A Step by Step Guide to Design and Delivery of Mobile Learning Content

A Step by Step Guide to Design and Delivery of Mobile Learning Content

Serge Gabarre (University Putra Malaysia, Malaysia) and Cécile Gabarre (University Putra Malaysia, Malaysia)
DOI: 10.4018/978-1-61350-198-6.ch015
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Abstract

Mobile learning is more than a trend that follows today’s lifestyle. Learning on the go with mobile internet offers advantages that were not even thought of a few years ago. Current literature on the topic has demonstrated its usefulness as well as its limitations. In a context where learners do not have access to mobile internet it is still possible to deliver course notes in a mobile format. The authors created portable lecture notes that were distributed to their students via the multimedia messaging service (MMS). With these notes, the students were able to take advantage of the ubiquitous nature of their mobile devices and thus started to learn anywhere and anytime. This chapter proposes a simple method to create lecture notes for mobile devices and suggests several methods of delivery.
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Background

Definition of m-Learning

Mobile learning commonly referred to as m-learning, is intrinsically related to mobile devices. These are generally cell phones but also comprise PDAs, advanced MP3 players such as the iPod Touch and even portable video games player. Since the technology involved is related to information and communication (ICT), using mobile devices to teach can be interpreted as an evolution from e-learning (Holzinger, Nischelwitzer, & Meisenberger, 2005).

More precisely, Sharples, Corlett and Westmancott (2002) defined eight requirements for the design of a mobile learning resource. They should be “highly portable, individual, unobtrusive, available, adaptable, persistent, useful and easy to use” (Sharples, Corlett, & Westmancott, 2002, p. 223). These requirements were completed by Ally (2005) who suggested that the content should be adapted to the small size of the device, make use of multimedia, allow ease of navigation, and put a minimal load on the devices’ processing resource.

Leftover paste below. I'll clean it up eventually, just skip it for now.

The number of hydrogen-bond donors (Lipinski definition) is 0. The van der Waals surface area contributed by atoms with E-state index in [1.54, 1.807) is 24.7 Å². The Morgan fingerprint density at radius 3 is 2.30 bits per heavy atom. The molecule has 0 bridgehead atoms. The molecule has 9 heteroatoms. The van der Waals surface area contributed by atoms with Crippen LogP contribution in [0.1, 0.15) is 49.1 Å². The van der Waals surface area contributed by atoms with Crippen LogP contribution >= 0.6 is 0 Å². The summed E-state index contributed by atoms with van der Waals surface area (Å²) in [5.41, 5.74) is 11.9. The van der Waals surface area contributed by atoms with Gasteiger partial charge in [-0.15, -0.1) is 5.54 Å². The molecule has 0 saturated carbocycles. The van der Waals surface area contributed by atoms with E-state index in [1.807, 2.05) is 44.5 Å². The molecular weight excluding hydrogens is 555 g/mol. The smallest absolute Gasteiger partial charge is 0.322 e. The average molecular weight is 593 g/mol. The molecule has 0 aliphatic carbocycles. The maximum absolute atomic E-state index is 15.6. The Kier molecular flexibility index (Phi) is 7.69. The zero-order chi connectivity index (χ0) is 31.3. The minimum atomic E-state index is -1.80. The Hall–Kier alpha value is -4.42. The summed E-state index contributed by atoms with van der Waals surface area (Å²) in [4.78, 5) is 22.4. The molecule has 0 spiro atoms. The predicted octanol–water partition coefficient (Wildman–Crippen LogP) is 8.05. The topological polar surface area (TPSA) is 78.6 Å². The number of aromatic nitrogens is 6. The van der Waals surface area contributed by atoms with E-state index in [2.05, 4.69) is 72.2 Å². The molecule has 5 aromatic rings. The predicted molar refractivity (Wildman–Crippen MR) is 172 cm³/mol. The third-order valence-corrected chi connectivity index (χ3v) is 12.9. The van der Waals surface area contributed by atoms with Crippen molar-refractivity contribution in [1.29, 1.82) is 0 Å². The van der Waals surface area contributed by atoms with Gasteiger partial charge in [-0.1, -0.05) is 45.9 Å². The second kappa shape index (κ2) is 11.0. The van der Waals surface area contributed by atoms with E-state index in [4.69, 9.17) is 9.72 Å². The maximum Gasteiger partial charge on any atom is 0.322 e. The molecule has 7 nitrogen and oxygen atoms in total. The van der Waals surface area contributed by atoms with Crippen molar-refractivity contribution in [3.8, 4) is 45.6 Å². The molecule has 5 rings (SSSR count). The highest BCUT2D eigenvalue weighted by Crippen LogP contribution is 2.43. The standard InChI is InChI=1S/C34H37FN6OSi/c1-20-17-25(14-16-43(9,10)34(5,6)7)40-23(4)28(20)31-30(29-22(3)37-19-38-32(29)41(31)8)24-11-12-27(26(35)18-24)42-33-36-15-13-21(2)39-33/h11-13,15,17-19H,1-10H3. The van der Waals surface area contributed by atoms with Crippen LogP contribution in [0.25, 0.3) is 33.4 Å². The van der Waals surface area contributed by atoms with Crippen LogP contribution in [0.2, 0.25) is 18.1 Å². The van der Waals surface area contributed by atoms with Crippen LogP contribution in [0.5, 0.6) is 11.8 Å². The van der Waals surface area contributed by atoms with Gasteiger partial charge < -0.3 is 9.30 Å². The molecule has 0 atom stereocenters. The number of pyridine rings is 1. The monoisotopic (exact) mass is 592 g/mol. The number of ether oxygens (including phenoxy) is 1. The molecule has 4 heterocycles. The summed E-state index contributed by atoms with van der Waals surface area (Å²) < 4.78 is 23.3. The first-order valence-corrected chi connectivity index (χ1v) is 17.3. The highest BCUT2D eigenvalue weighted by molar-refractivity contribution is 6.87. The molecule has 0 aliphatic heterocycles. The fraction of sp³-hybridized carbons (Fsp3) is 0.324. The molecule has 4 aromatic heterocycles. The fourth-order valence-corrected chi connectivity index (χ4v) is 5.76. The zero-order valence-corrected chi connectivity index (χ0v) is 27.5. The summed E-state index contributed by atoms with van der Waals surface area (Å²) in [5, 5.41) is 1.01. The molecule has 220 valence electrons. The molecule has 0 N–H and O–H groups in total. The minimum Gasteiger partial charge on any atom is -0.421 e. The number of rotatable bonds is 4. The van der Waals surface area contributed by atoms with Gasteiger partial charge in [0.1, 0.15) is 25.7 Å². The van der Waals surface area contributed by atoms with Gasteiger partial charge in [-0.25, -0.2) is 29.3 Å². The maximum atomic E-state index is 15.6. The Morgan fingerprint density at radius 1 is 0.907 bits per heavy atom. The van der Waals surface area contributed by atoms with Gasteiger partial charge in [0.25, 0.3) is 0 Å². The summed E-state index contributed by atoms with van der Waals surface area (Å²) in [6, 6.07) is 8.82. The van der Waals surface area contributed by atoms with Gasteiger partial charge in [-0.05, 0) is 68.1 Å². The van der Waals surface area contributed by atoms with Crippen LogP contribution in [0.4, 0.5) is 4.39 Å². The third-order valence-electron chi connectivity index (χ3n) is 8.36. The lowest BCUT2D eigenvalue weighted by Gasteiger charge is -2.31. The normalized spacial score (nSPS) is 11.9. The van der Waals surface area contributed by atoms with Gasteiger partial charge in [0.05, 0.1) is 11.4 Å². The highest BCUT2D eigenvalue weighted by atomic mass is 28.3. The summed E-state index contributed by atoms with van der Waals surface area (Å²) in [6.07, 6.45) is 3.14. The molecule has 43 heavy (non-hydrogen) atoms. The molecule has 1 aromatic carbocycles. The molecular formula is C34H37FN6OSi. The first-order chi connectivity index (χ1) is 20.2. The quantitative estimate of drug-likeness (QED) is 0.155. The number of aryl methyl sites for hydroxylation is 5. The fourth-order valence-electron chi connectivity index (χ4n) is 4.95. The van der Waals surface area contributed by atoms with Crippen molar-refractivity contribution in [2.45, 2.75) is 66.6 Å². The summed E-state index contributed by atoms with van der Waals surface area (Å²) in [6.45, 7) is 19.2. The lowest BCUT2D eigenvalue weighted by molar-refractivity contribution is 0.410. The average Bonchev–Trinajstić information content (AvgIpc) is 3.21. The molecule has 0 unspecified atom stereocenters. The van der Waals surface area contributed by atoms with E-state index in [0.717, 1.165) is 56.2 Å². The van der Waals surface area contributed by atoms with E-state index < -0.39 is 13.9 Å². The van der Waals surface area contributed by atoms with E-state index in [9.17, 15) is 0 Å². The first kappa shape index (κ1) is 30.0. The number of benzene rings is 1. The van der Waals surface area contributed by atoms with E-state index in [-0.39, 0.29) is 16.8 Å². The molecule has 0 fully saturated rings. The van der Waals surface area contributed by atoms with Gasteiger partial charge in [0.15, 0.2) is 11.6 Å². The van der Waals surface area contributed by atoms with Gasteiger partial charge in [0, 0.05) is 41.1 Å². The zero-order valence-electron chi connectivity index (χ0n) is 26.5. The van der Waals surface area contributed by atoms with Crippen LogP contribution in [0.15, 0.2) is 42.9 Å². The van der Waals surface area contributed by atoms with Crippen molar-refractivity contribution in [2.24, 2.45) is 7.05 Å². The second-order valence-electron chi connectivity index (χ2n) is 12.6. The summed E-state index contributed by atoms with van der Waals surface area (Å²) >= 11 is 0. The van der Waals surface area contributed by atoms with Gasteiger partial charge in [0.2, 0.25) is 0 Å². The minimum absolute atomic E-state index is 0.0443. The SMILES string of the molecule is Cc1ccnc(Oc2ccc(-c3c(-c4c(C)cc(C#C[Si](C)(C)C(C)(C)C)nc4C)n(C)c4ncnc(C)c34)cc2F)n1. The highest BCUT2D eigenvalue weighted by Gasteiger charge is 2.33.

At the turn of the century, Judith Boettcher (2001) envisioned that through future development in teaching technology, learning could happen anywhere and everywhere. Today, m-learning fulfils this forecast. It is interesting to point out that, using cell phones in the class rooms is conventionally considered inappropriate (Campbell & Russo, 2003). Yet, with mobile learning, the situation is paradoxically opposite where students are required to use their cell phones to learn.

Using Cell Phones Beyond a Personal Use

Although mobile learning may seem to be the natural evolution of e-learning, we must first emphasize the social acceptance of cell phones beyond personal use. Indeed, for instructors to adopt a new method of teaching using cell phones, they must first accept the notion that this personal device needs to be used professionally. Current literature (Campbell, 2007) reveals that using cell phones for work-related tasks is culturally dependant. Campbell (2007) highlights that for Italians and French users, cell phones should be restricted to personal matters whereas Chinese find it normal to receive professional calls after office hours. From our own observations, Malaysian learners consider appropriate calling their lecturers during the weekend or sending them text messages after midnight.

Learning Anywhere and Anytime

The ubiquity nature of mobile devices fits a fast paced lifestyle where one has several short lapses of idle time. This down time could happen in urban commuting, or while waiting for something such as an appointment or even while queuing for any sort of service. It is an educator’s dream come true to have learners retrieve material at any moment. Although this is possible with the use of a computer in any e-learning setup, the ability to be free from grounded infrastructures and to engage in nomadic learning is an added advantage. This is particularly true when fieldwork is required (Sato, Ohshika, & Ikeda, 2004) or even in specific domains such as medical studies where learners are mobile (Holzinger et al., 2005).

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